At least three characteristics are shared by the mammals and are not found in other animals. These characteristics include the hair, middle ear bones, and the production of milk.
Because is not preserved well, we can only speculate when hair evolved. Pits in the fossilized rostrum (extension of the snout) of some therapsids indicate indirectly that they had vibrissae (long, stiff whisker hairs found on the upper lip of some mammals important for tactile sensing).
The earliest mammals and their predecessors were small and probably endothermic (generating heat internally by burning food). With a high surface area to mass ratio (because of their small size) and no good covering of insulation, they would have lost too much heat to exist. It is therefore likely that these animals had hair. Yet, how could hair for tactile sensing suddenly have evolved to form a pelage (fur covering the body) which is key for effective insulation?
It surely would not have happened over night. Instead, scientists theorize that hair probably evolved about 250 million years ago as tactile outgrowths between the scales of some ancestral therapsid and that hair only later took on the function of insulation. These early tactile outgrowths between the scales of therapsids were low-tech versions of today’s vibrissae.
Most mammals today rely heavily on their vibrissae since they are either crepuscular (twilight active), nocturnal (night active), fossorial (dwell underground), or aquatic living much of their lives in the dark. The following examples show how critical their wiskers are to their survival.
The chinchillas (Chinchilla lanigera), which live in the Andes Mountains, have whiskers that extend for at least a third of their body length. Vibrissae of this length are helpful when a small animal is in the water. Swimming rats extend their whiskers sideways to stay balanced in turbulent water. In the water, these organs can mean the difference between life and death. Observations have shown that rats drowned after their vibrissae had been removed because the animals were unable to keep their noses above the waterline.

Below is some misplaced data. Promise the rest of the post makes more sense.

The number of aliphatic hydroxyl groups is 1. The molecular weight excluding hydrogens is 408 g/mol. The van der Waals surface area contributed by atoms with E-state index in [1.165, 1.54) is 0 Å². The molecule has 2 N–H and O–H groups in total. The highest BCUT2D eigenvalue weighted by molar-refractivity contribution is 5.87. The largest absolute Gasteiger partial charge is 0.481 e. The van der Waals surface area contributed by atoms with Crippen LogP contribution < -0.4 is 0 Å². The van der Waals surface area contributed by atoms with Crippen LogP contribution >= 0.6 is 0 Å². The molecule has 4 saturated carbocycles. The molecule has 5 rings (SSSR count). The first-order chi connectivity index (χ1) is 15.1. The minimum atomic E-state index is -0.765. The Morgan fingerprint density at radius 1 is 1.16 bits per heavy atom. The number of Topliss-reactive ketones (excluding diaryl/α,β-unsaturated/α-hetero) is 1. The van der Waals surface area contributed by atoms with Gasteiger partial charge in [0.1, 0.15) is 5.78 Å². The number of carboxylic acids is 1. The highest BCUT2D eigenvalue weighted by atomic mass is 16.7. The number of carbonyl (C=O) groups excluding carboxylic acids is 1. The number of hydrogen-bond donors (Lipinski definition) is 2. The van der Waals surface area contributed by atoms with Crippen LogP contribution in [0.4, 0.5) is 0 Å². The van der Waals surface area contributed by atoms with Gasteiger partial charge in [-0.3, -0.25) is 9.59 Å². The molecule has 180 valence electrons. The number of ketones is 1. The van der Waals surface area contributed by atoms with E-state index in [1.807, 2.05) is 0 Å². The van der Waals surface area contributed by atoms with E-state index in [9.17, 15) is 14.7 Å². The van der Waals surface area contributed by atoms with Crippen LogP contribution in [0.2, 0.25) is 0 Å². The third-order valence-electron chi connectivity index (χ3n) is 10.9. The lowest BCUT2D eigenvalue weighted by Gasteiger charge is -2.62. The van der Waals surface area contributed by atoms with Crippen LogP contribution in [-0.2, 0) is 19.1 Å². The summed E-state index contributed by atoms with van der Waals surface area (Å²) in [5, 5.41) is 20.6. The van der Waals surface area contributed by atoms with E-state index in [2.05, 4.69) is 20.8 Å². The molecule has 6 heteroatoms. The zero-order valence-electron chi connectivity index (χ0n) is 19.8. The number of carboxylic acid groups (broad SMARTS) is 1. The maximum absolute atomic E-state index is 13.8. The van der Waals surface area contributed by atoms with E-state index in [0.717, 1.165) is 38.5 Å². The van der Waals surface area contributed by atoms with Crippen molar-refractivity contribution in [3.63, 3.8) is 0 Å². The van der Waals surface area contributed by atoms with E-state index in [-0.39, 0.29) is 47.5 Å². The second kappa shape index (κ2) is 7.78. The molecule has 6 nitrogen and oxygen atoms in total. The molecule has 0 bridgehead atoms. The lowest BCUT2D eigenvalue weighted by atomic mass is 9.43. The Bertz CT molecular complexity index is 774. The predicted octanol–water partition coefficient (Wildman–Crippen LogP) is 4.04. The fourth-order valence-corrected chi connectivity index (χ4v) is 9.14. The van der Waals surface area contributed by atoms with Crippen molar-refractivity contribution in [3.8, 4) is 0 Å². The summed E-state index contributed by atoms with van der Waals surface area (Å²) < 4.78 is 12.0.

Blind humans swing a white cane to navigate. Similarly, rodents use the same technique when they whisk their vibrissae across objects in the environment. Each whisker may hit the same object several times but in slightly different places. This allows the animal to draw a clearer picture with each pass.
While hunting, cats hold the whiskers out to the side in order to detect the faintest drafts of stirred up prey; and when cats pounce, they pull their whiskers hard forward forming a net capable of sensing the attempts of their prey to escape. As in the case of many other mammals, cats have eyebrow whiskers with which they can measure if they can squeeze their bodies into tight spaces without getting stuck.
Even more amazing than the best efforts of any land mammals, are are the whiskers of aquatic mammals which generally have far more neural fibers. In a study, walruses were able to tell the difference between flat circles and triangles half the size of an M&M with their vibrissae when blindfolded. Similarly, manatees with their setback eyes and a flattened snout cannot see anything right in front of their noses. Therefore, they use their lips covered with some 600 vibrissae which they use like fingers to explore and grasp food.
Although losing many other reminders of their terrestrial origins, whales and dolphins have held on to their hair follicles. Toothless cetaceans like the northern right whales (Eubalaena glacialis) have prominent vibrissa follicles around their blowholes and jaws, which may aid them in picking up the density of plankton washing over their bodies and fins.
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Arctic wolf (Canis lupus) occurs in the Canadian Arctic and the northern parts of Greenland © Paddy Ryan
The short-beaked echidna (Tachyglossus aculeatus) is one
of four living species of echidna © Paddy Ryan
The African manatee like other manatee species use its lips covered with some 600 vibrissae to explore and grasp food © Tomas Diagne